So, to the conference itself. The anticipation of a big international conference is always one of the best parts of the preparation – certainly more than the waiting at Gatwick airport and the final preparation of slides and posters. This year there were already a few talks I was particularly looking forward to hearing, and some of the titles of the symposia and individual talks were intriguing. In previous conferences I’ve found WAIMH attracts a very broad audience – all committed to improving health and wellbeing for infants, but from often different backgrounds and perspectives – clinicians, researchers, those running and designing services and policy makers. These groups don’t always meet at conferences, and so I’ve previously found the presentations to be a mix of inspiring science, some really fascinating clinical and service innovation, and the occasional quite baffling session as presenters use terms and language that don’t translate easily to people outside of their clinical field. This year may be the same, may be different.
So, now to describe the first couple of days. There’s been a lot going on, so I’m just going to pick out three sessions.
Day 1 - The first day proper got underway on Monday, and a session on the serotonin transporter gene and its possible role in moderating links between prenatal depression and child outcomes. The great thing about this session was that it bought together findings from three independent studies; Vanessa Babineau talked about the MAVAN cohort in Montreal, a second Canadian cohort study led by Tim Oberlander and a study led by Sherryl Goodman in Atlanta. They had overlapping findings, suggesting that the commonly described (and debated) moderating effect of this gene might be operating to moderate the association between prenatal depression and early child outcomes. It’s clearly complicated, and there are studies that don’t show moderation effects, but it was great to see this coordinated, collaborative effort to bring together studies. The extra step that this work took was also to consider the role of antidepressants in pregnancy (particularly the most commonly used drugs, SSRIs, which have an effect on the serotinergic system). The real bonus of this type of conference is to see this work from different groups brought together - and wonderful to see some top scientists presenting in person as well.
The second top session of day 1 was focussed on the Better Start programme. It’s a bit curious to come away to an international conference to have to chance to really hear about this UK-based programme, but it was fantastic to hear about it from the funders (Sarah Gibbs), the people running the programme (Merle Davies and Christ Cuthbert) and the people evaluating the programme (Jane Barlow), all in one place. This programme is attempting whole system change in 5 areas in the UK to improve the life chances for children. It looks like it has the potential to have a huge impact on the lives of children and families in the 5 areas where it runs. Hopefully the learning from it will mean that the benefits will run wider. It’s an inspiring approach and group of people, with a seriously big job to do in the next few years. If you want more detail look at the website higher in the paragraph – there are other websites for the evaluation and the other 4 sites in the UK.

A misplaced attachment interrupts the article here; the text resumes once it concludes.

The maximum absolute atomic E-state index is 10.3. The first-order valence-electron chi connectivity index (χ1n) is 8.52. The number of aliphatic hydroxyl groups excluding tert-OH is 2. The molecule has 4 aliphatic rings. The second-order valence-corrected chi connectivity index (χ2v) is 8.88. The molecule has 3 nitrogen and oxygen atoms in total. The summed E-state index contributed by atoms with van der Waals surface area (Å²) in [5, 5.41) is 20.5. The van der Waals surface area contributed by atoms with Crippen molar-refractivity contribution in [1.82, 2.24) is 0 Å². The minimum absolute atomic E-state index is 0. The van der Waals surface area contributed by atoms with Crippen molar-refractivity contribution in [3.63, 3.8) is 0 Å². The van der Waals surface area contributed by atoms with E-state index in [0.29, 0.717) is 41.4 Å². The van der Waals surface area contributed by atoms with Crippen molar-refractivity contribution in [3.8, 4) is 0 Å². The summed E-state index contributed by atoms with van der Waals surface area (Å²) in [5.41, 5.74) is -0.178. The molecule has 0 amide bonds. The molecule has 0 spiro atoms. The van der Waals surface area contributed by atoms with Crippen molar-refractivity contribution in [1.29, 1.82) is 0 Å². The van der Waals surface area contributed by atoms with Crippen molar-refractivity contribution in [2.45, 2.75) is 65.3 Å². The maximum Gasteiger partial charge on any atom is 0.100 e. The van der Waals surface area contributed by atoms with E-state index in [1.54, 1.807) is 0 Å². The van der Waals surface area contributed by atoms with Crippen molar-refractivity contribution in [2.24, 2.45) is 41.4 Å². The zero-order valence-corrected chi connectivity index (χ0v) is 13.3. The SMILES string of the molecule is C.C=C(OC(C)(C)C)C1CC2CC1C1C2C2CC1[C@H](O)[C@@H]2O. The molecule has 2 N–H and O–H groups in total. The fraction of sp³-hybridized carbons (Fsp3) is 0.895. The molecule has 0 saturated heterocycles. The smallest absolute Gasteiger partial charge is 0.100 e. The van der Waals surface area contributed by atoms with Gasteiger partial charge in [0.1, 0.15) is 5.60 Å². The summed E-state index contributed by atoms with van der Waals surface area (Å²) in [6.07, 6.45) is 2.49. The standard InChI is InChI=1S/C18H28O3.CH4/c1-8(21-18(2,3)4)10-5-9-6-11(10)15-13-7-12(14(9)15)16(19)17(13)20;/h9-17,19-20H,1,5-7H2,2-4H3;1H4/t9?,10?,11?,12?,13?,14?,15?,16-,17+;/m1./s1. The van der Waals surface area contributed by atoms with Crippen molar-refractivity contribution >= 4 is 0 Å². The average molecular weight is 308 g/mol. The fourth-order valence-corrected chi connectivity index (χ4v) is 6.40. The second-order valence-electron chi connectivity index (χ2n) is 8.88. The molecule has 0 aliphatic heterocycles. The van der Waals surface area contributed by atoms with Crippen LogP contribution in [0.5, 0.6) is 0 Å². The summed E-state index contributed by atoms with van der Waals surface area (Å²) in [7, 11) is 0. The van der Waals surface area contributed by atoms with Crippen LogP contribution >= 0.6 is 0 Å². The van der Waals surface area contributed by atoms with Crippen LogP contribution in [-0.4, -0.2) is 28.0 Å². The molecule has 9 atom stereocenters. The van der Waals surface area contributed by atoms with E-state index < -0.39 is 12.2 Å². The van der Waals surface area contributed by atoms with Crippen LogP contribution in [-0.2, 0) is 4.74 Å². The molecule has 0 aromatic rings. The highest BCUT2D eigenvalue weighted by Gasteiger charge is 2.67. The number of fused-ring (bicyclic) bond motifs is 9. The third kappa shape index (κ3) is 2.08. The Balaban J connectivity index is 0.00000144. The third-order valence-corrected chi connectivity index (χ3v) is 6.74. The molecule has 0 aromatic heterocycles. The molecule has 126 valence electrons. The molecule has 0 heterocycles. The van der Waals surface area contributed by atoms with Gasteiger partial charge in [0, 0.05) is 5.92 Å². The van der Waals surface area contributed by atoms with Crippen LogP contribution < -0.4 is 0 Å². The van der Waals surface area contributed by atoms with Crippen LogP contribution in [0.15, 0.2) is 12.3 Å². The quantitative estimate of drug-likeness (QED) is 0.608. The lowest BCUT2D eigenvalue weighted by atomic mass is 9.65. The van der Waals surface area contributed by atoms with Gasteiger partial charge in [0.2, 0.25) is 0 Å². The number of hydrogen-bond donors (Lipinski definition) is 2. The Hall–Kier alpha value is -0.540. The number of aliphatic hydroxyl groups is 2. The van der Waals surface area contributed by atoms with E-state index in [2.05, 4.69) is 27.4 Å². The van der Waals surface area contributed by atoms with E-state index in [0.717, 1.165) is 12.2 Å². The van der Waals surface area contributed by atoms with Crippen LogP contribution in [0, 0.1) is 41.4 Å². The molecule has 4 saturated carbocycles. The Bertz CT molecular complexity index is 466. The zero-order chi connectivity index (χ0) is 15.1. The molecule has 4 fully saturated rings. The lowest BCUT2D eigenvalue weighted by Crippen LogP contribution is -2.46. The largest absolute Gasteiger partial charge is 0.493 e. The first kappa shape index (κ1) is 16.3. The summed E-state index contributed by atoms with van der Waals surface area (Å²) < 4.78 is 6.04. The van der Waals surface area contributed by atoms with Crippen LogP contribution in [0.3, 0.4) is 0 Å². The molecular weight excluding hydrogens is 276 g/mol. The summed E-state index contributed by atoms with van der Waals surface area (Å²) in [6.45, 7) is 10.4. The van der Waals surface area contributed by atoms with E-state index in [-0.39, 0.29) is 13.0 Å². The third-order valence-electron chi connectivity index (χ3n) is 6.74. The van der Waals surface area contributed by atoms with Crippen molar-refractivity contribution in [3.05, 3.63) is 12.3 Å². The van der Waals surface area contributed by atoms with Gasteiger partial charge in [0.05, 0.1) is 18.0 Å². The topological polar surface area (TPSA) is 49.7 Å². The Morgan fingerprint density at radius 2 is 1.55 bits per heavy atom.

Day 2- I’m only going to talk about one of the sessions from day 2, but in passing want to mention the presentation by Sheri Madigan from Calgary. She was awarded a prize by WAIMH for her work at the last congress, but this year she presented finding from her systematic review and meta-analysis of the links between maternal prenatal stress and child behavioural outcomes. She did a wonderful job of presenting a meta-analysis – which I think is a really tough thing to do in an interesting way, and certainly something I’ve failed to do on a number of occasions. At the moment she is winning the unofficial best presentation of the conference prize from the rest of the pPOD team. I’d suggest looking out for the findings when they’re published, as I think they are important – there does seem to be pretty good evidence for a consistent association between maternal stress and adverse child behavioural outcomes, with no moderating effect of any particular time in pregnancy seen.
And so to the final session of day 2 – a session of academic heavyweights, with Charles Zeanah presenting a summation of findings from the hugely influential Bucharest Early Intervention Project. The findings of this will be known to many people as numerous papers have been published, essentially showing that family based care (long-term fostering/adoption) leads to significantly better outcomes for children – and the earlier the better. It’s the first time that I have had the change to hear someone go so clearly through the findings – all in one place. This was followed by three brief discussant talks by Karlen Lyons-Ruth, Marinus van IJzendoorn and Neil Boris. All highlighted important aspects of the study, with Marinus in particular making a hard-hitting point about how a new generation of children may be becoming effectively institutionalised in Europe with the large numbers of refugees arriving. Given what we know about the detrimental effects of institutional living - for young children in particular, this is food for thought and action.
That’s it for today - 2 more days to go –and perhaps a shorter blog on those later in the week.
Author: Paul Ramchandani